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Illustration: Sarah Grillo/Axios

Economics is disparaged as "the dismal science" for good reason. And governments are rarely upheld as paragons of efficiency. But Paul Milgrom and Robert Wilson, the winners of this year's Nobel Prize in economics, have helped governments around the world create hundreds of billions of dollars of value with an astonishing level of sophistication and efficiency.

Why it matters: The auctions designed by the winners of this year's prize were initially used to allocate electromagnetic spectrum for cellphone communication. Since then, they've been used to price everything from airport landing slots to carbon-emission credits, in a manner that is fair, efficient, and effective.

The big picture: While auctions have been around for millennia, the two standard mechanisms — English auctions, where the price rises until there's only one bidder left, and Dutch auctions, where the price falls until a bidder emerges — can sometimes be unfair or inadequate.

  • For example: If two identical items are auctioned successively, they can often sell for very different prices. Or if a certain bidder values a certain combination of items while not particularly wanting any one on its own, it's hard to put together a good bidding strategy.

Between the lines: While nearly all auctions attempt to create as much value as possible by assigning an object to the buyer who can make the best use of it, government auctions also have to ensure they don't create monopolies or other market distortions.

  • The laureates' inventions, including the Simultaneous Multiple Round Auction, helped solve all of these problems — and also raised hundreds of billions of dollars that would otherwise have to have been levied in taxes.

Be smart: You trigger state-of-the-art auctions almost every time you visit a website. Most online advertising these days is sold via real-time bidding, which means that the ad is sold after you navigate to the page in question. Advertisers bid on reaching your particular eyeballs, reading your particular device.

  • Milgrom is involved in those auctions, too, theorizing how best to structure them and proposing a “modified second bid” design as the best way to maximize efficiency.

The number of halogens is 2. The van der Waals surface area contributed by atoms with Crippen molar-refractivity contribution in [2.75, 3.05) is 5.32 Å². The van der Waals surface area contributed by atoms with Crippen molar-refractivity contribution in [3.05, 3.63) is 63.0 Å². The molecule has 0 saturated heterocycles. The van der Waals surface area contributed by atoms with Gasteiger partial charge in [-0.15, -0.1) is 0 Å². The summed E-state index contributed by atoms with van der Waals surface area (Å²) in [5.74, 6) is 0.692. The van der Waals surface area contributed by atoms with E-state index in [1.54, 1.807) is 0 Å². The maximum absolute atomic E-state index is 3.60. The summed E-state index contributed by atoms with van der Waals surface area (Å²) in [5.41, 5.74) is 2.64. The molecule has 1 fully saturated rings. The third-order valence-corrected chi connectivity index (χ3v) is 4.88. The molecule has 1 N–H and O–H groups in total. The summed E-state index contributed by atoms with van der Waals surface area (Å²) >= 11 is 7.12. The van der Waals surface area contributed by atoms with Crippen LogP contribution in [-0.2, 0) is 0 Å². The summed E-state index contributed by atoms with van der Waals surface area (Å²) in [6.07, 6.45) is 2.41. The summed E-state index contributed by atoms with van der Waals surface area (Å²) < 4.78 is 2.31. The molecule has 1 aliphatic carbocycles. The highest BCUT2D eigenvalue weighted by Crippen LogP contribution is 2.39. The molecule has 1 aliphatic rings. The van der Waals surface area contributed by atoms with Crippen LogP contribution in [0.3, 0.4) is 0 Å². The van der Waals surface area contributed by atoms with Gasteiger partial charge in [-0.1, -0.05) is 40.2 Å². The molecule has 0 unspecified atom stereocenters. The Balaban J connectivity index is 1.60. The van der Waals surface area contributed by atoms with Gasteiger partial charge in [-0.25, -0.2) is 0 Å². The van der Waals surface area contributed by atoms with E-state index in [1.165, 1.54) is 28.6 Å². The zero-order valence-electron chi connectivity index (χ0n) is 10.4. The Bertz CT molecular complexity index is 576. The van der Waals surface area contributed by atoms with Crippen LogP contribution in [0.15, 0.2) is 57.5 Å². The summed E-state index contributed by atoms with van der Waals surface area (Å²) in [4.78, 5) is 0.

The bottom line: For most of the Cold War, governments would use game theory mainly for national defense. Auction design and strategy, which is a subset of game theory, is not only more socially useful than mutual assured destruction, it's also more socially useful than nearly everything else in economics.

Go deeper

Former Georgetown tennis coach pleads guilty to accepting admissions bribes

Gordon Ernst (left) former head tennis coach at Georgetown, is pictured outside the John Joseph Moakley United State Courthouse in Boston on March 25, 2019. Photo: Jessica Rinaldi/The Boston Globe via Getty Images

A former Georgetown University head tennis coach has pleaded guilty Tuesday to bribery charges related to facilitating the admission of prospective applicants.

Why it matters: Gordon Ernst solicited and accepted bribes from William Singer, ringleader of the cheating scheme uncovered by Operation Varsity Blues, and families in exchange for helping prospective applicants get into Georgetown as student athletes, according to the Justice Department.

3 hours ago - Health

CDC says some immunocompromised people can get fourth COVID shot

Photo: Noriko Hayashi/Bloomberg via Getty Images

The Centers for Disease Control and Prevention said in updated guidelines Tuesday that some immunocompromised people who have received either Pfizer or Moderna's COVID-19 vaccines will be able to get a fourth shot.

Details: People over 18 who are "moderately to severely immunocompromised" and have received three doses of an mRNA vaccine may get a fourth shot (of either the Pfizer, Moderna, or Johnson & Johnson vaccines) at least six months after getting their third Pfizer or Moderna dose, per the CDC.

4 hours ago - Politics & Policy

Scoop: Biden plan expected to include at least $500B for climate

Photo: Stephanie Keith/Bloomberg via Getty Images

The White House is privately telling lawmakers the climate portion of President Biden's roughly $2 trillion social spending plan is "mostly settled" and will likely cost more than $500 billion, two sources familiar with the talks tell Axios.

Why it matters: A price tag of $500 billion to $555 billion is a huge number and, if it holds, would likely be the single biggest component of the sweeping package. It also isn't far off from the roughly $600 billion proposed when the bill was expected to cost $3.5 trillion.